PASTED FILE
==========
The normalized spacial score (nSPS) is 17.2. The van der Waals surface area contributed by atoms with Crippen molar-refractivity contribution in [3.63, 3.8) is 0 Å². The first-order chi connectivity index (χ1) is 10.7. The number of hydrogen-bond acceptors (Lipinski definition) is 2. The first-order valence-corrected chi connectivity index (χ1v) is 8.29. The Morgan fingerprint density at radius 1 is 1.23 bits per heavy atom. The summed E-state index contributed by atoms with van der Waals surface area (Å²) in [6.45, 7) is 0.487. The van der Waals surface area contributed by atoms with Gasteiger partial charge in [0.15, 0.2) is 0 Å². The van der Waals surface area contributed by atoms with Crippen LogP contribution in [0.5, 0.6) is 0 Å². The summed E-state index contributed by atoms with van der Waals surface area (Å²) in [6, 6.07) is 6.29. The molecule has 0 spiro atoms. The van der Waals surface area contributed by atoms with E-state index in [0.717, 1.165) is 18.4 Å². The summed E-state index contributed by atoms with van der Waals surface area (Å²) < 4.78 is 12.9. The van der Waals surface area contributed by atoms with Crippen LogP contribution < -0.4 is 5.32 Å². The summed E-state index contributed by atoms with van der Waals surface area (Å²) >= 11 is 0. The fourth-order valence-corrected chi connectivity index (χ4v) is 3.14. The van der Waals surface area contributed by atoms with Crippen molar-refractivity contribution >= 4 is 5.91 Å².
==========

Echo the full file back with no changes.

The normalized spacial score (nSPS) is 17.2. The van der Waals surface area contributed by atoms with Crippen molar-refractivity contribution in [3.63, 3.8) is 0 Å². The first-order chi connectivity index (χ1) is 10.7. The number of hydrogen-bond acceptors (Lipinski definition) is 2. The first-order valence-corrected chi connectivity index (χ1v) is 8.29. The Morgan fingerprint density at radius 1 is 1.23 bits per heavy atom. The summed E-state index contributed by atoms with van der Waals surface area (Å²) in [6.45, 7) is 0.487. The van der Waals surface area contributed by atoms with Gasteiger partial charge in [0.15, 0.2) is 0 Å². The van der Waals surface area contributed by atoms with Crippen LogP contribution in [0.5, 0.6) is 0 Å². The summed E-state index contributed by atoms with van der Waals surface area (Å²) in [6, 6.07) is 6.29. The molecule has 0 spiro atoms. The van der Waals surface area contributed by atoms with E-state index in [0.717, 1.165) is 18.4 Å². The summed E-state index contributed by atoms with van der Waals surface area (Å²) < 4.78 is 12.9. The van der Waals surface area contributed by atoms with Crippen LogP contribution < -0.4 is 5.32 Å². The summed E-state index contributed by atoms with van der Waals surface area (Å²) >= 11 is 0. The fourth-order valence-corrected chi connectivity index (χ4v) is 3.14. The van der Waals surface area contributed by atoms with Crippen molar-refractivity contribution >= 4 is 5.91 Å².